Thursday, 4 December 2014

Mauka meets Sweden, take one

I was not actually being very correct last time when I wrote that my tuberous adventures in 2014 were entirely restricted to sweet potato cultivation. There is one other rather exotic crop that I got my hands on this year. In fact, this is probably one of the most exotic tubers out there, eclipsing the humble sweet potato by lunar magnitudes. I am speaking, of course, of mirabilis expansa aka mauka, miso or chago, an Andean root vegetable that is as deliciousy mysterious as its multiple names suggest.

Mirabilis expansa
Since my ambitions in growing Andean root vegetables far outweigh my patience in actually acquiring the plant material, I have recently gone ahead and purchased Lost Crops of the Incas, the 1989 standard work for aspiring cultivators of unusual and long-forgotten plants from the Andes. The book contains some intriguing facts about mauka. Believed to have been a staple crop of the Incas, mauka was completely unknown to scientists (a fate that many an animal and plant species would probably benefit from) until the beginning of the 1960s, when it was found being cultivated in remote parts of Ecuador, Bolivia and Peru. Growing at altitudes above 2700 meters, it is said to be particularly tolerant of harsh conditions, which of course makes it a promising plant to try in more Northern latitudes. Its alleged ability to grow to mythical proportions over the course of one or sometimes multiple seasons (it appears to be a perennial though its frost tolerance is uncertain) has inspired some people to describe it as some kind of Andean cassava. Frank Van Keirsbilck told me they tend to weigh 800g to 2kg after one growing season in his garden. As most tuber crops, mauka is believed to be very nutritious, and, more importantly perhaps, is also reported to be delicious. Descriptions on the internet place the taste somewhere in between potato, parsnip, and sweet potato. Now, these just happen to be three of my favourite foods in the world, so there was plenty of reason here to make me very excited indeed.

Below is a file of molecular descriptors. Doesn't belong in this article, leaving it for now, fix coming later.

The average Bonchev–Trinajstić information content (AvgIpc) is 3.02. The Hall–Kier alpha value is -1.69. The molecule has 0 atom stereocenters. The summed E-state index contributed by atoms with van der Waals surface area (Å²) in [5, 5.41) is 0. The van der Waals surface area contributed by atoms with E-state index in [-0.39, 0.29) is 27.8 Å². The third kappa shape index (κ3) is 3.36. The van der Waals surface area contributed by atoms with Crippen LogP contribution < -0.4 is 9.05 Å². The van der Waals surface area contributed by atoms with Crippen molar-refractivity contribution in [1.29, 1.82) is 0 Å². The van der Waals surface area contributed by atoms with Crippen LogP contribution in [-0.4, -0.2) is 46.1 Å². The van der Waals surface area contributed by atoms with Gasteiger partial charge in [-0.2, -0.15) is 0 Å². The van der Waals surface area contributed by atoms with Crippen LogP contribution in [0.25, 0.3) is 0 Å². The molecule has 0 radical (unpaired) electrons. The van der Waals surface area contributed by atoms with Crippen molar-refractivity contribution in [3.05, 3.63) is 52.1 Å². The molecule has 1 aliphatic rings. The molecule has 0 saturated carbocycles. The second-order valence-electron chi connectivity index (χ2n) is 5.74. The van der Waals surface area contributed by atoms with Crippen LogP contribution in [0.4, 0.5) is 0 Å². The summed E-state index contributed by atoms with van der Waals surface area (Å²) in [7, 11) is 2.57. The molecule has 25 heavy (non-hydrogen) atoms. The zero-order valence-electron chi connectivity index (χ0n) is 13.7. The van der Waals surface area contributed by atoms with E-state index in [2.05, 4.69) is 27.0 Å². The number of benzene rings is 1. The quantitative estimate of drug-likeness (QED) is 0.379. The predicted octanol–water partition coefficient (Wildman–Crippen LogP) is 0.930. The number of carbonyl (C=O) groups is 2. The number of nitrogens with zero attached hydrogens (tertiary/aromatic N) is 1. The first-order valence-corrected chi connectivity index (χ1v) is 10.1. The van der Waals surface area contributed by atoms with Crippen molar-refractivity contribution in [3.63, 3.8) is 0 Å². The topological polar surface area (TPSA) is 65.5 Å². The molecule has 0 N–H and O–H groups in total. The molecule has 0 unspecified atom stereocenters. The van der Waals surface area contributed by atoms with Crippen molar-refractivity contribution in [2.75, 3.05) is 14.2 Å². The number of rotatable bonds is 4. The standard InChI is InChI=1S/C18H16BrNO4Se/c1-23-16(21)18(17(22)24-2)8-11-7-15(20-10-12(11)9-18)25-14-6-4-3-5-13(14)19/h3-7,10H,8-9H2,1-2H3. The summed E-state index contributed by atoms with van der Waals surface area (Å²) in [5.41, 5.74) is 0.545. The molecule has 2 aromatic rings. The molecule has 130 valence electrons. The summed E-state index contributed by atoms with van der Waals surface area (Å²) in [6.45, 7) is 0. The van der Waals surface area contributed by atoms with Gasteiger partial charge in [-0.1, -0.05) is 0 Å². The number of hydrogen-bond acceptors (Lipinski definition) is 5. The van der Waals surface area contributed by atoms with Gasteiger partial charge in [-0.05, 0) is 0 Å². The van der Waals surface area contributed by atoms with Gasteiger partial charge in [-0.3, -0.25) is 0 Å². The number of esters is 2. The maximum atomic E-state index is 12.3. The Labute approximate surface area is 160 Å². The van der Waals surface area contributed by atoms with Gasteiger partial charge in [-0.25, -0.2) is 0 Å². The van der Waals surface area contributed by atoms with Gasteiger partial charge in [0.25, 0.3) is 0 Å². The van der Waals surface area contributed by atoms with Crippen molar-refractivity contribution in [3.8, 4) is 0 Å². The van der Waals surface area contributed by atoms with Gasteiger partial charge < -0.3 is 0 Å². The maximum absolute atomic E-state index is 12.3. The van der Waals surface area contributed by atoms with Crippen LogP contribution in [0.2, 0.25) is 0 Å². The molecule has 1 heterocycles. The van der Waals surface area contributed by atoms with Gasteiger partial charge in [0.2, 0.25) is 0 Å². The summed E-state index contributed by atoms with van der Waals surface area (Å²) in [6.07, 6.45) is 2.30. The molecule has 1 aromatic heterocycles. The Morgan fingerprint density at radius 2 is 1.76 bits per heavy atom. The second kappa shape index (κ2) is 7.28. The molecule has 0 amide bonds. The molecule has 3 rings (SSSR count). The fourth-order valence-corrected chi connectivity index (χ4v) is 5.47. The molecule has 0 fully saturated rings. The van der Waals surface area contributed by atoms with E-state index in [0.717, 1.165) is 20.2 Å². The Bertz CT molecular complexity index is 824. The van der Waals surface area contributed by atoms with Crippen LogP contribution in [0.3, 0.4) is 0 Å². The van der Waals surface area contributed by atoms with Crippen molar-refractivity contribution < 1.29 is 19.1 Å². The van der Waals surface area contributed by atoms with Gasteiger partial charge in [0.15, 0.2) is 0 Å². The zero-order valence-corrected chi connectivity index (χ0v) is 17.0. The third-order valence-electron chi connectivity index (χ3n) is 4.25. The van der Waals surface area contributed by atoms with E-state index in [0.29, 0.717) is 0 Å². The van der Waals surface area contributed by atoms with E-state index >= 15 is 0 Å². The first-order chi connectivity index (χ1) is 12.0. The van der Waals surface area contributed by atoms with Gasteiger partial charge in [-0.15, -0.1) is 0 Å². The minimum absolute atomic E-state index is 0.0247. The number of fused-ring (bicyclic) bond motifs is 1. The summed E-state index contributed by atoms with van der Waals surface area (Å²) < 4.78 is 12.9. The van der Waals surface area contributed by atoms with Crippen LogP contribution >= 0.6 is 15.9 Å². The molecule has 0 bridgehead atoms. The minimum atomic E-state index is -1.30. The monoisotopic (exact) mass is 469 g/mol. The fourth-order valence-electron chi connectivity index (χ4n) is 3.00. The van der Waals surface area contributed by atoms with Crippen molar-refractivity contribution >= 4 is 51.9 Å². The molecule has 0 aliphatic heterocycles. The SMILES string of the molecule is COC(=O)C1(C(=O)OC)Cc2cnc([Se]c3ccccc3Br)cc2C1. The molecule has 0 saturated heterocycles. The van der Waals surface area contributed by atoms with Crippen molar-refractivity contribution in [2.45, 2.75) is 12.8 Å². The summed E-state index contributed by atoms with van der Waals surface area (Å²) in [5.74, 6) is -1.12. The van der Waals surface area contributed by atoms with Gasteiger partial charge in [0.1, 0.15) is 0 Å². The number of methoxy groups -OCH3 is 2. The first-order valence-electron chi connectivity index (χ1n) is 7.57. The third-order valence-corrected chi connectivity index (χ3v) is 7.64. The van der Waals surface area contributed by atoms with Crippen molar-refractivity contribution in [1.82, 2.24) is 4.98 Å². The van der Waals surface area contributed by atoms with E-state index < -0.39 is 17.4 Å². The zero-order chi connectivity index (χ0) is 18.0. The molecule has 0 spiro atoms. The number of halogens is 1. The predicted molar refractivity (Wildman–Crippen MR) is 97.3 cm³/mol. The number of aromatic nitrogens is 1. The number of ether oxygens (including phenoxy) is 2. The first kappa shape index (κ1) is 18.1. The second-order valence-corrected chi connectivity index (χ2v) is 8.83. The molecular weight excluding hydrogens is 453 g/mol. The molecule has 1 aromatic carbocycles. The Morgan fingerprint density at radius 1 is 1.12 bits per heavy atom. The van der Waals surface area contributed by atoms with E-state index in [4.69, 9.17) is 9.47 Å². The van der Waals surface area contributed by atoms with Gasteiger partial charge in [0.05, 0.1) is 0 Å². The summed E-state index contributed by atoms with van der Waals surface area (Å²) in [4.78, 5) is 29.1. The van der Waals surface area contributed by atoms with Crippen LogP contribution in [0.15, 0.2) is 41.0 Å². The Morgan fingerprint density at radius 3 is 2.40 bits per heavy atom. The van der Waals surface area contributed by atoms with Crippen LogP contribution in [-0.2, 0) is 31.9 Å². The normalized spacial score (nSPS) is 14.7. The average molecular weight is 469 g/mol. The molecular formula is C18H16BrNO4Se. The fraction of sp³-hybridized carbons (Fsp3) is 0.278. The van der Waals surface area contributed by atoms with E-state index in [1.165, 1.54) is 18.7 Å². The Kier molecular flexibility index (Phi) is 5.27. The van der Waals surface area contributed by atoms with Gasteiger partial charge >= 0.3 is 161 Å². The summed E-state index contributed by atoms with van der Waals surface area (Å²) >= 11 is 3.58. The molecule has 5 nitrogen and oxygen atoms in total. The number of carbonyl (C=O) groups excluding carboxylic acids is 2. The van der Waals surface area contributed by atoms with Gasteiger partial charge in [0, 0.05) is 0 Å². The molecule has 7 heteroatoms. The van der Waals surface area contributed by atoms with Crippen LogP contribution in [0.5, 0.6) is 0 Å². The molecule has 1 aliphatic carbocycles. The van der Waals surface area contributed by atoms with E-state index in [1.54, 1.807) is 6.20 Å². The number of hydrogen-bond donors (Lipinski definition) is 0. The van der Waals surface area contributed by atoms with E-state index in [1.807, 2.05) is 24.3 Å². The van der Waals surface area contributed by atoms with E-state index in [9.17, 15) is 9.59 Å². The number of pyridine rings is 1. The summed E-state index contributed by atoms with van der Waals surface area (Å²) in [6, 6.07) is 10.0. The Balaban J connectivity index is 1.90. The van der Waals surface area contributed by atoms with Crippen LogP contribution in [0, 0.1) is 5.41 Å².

Harvesting mauka
I was then quite pleased last spring when I managed to acquire two cuttings of the CIP208001 variety (courtesy of Rhizowen, and actually also of Frank, who is the original source of the plant in Europe and who also sent me cuttings, though these didn’t survive the onslaught of the Belgian/Swedish postal system). Since this was probably one of the first times that mauka graced these parts of the world with its presence, I first pampered the cuttings on my balcony until they seemed strong enough to stand their own in the real world. For space reasons (read: I’m horrible at planning) they ended up in the border of my garden, where they soon took off and seemed happy enough. Nothing really seemed to disturb them very much, not even the vole invasion in the nextdoor sweet potato patch or the biblical floods in early autumn that temporarily turned my garden into an miserable wetland. Though apparently not daylight-sensitive like many other Andean crops, Mauka roots seem to bulk up fairly slowly, and it was therefore good fortune that the first frost came fairly late this year, just a few days ago in fact. The frost was very mild and killed just the top leaves, leaving much of the foliage undamaged, so I could probably have left the plants in the ground for a while longer. Impatient gardener that I however am, I didn’t want to wait any longer so I harvested the rest of the leaves for salads and ommelette-fillings (and pretty tasty they were too!) and dug up the roots. Amazingly, I already found some new growth sprouting from the top of the roots, so this certainly is a plant that wants to grow.
The two underwhelming tubers... on a piece of A4...
I hope this does not turn into a trend on this blog, but the harvest, dear reader, was not exactly something to write home about. The two tubers weighed about 150g each. My plan was to eat one, and save the best one to resprout next year, but at 150g that seemed somewhat premature to say the least. I’ve therefore postponed the taste test to next year and stored both of the roots on my unheated attic (for lack of a better option), where I hope it will be cold enough to keep them from sprouting too soon. I’ve previously also taken a dozen or so cuttings that are happily growing new leaves at the moment, and I have received at least one new variety (mauka blanca) to try next year. Together this should give me plenty of plant material to carry out a proper trial next year, in the absolute best spot my garden has to offer. It’s all uphill from here for mirabilis expansa!

The 2015 mauka babies